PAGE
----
Tag Archives: Security

SecurityFocus SQL Injection Bogus

Since people are asking, this so-called alert on Security Focus appears to be completely false and has no information that an attacker or the WordPress developers could use. It is completely content-free, except for making claims that every version of WP since 2.0 is vulnerable.

Online, apparently, it’s fine for someone to run into a crowded theatre and yell “fire” and the less basis there is in fact the more people link to them. It’s not uncommon to see crying-wolf reports like the above several times in a week, and a big part of what the WP security team is sifting through things to see what’s valid or not.

A valid security report looks like this, it usually includes sample code and a detailed description of the problem. The WP security team was notified of the KSES problem and it was fixed in 2.5. You can impress your friends by saying whether a security report is valid or not, so it’s a good critical facility to pick up.

All that said, there is a wave of attacks going around targeting old WordPress blogs, particularly those on the 2.1 or 2.2 branch. They’re exploiting problems that have been fixed for a year or more. This typically manifests itself through hidden spam being put on your site, either in the post or in a directory, and people notice when they get dropped from Google. (Google will drop your site if it contains links they consider spammy, you’ll remember this is one of the main reasons I came out against sponsored themes.) Google has some guidelines as well, what to do if your site is hacked. If I were to suggest WordPress-specific ones, I would say:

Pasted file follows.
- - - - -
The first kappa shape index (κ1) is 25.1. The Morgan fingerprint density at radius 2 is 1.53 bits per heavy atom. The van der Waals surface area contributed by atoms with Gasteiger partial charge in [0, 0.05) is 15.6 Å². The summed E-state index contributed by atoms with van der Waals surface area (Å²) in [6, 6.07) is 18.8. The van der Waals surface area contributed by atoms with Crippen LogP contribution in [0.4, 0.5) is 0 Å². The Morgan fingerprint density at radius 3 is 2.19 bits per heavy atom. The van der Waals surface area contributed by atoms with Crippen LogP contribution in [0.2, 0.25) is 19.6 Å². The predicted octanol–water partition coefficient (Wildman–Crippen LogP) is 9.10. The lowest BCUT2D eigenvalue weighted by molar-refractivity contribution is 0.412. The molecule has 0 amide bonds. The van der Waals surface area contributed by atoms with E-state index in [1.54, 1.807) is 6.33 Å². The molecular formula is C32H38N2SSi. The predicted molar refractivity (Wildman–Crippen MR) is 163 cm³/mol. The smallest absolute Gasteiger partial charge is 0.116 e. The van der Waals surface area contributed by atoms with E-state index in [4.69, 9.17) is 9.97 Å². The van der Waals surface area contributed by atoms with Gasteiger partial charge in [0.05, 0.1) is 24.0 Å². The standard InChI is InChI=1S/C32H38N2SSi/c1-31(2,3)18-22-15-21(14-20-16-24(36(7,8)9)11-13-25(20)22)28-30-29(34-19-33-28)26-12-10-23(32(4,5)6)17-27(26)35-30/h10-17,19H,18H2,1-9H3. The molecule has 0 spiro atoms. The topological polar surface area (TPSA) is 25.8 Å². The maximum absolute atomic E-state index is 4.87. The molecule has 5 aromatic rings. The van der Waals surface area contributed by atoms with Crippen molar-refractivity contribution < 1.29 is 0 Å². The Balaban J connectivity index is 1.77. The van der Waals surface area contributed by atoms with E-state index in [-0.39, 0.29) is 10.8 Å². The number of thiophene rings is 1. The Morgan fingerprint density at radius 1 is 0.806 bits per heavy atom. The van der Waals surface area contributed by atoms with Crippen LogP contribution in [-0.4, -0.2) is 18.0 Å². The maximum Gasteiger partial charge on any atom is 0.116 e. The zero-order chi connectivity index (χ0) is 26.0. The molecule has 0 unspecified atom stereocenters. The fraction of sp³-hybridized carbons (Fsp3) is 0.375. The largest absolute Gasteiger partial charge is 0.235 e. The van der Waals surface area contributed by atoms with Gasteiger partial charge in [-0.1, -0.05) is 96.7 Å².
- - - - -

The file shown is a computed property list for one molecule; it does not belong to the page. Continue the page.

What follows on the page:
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Spammers Hack Blogs

Blog spammers have sunk to new lows.

Nivi Spam SourceNivi, a blog I’m subscribed to, was showing dozens and dozens of entries being updated even though there was no discernible difference. However as I started looking closer, I noticed if you view the source, for example on this post, there is are ton of spam links there. You can click the screenshot to the left.

The implications of this are disturbing. His blog was hacked (which isn’t unusual and could have been for a thousand reasons like another account on his server being hacked, and old version of phpBB or other software) but instead of doing anything obvious to disturb the content of the site they invisibly modified his posts using CSS-hidden text. He has probably had hundreds of posts modified. I can’t imagine cleaning it up will be pleasant.

AJAX and CSRF

When working on some new AJAX features for bbPress and WordPress we’ve noticed that AJAX requests don’t seem to send HTTP_REFERER values. We check referrers as one level of protection against cross-site-scripting, or XSS, so when they’re not set we aren’t able to use that value. How are most people using AJAX protecting against XSS? It seems the same things we’re doing to make things easily accesible in a dynamic fashion are also opening new vectors for attack.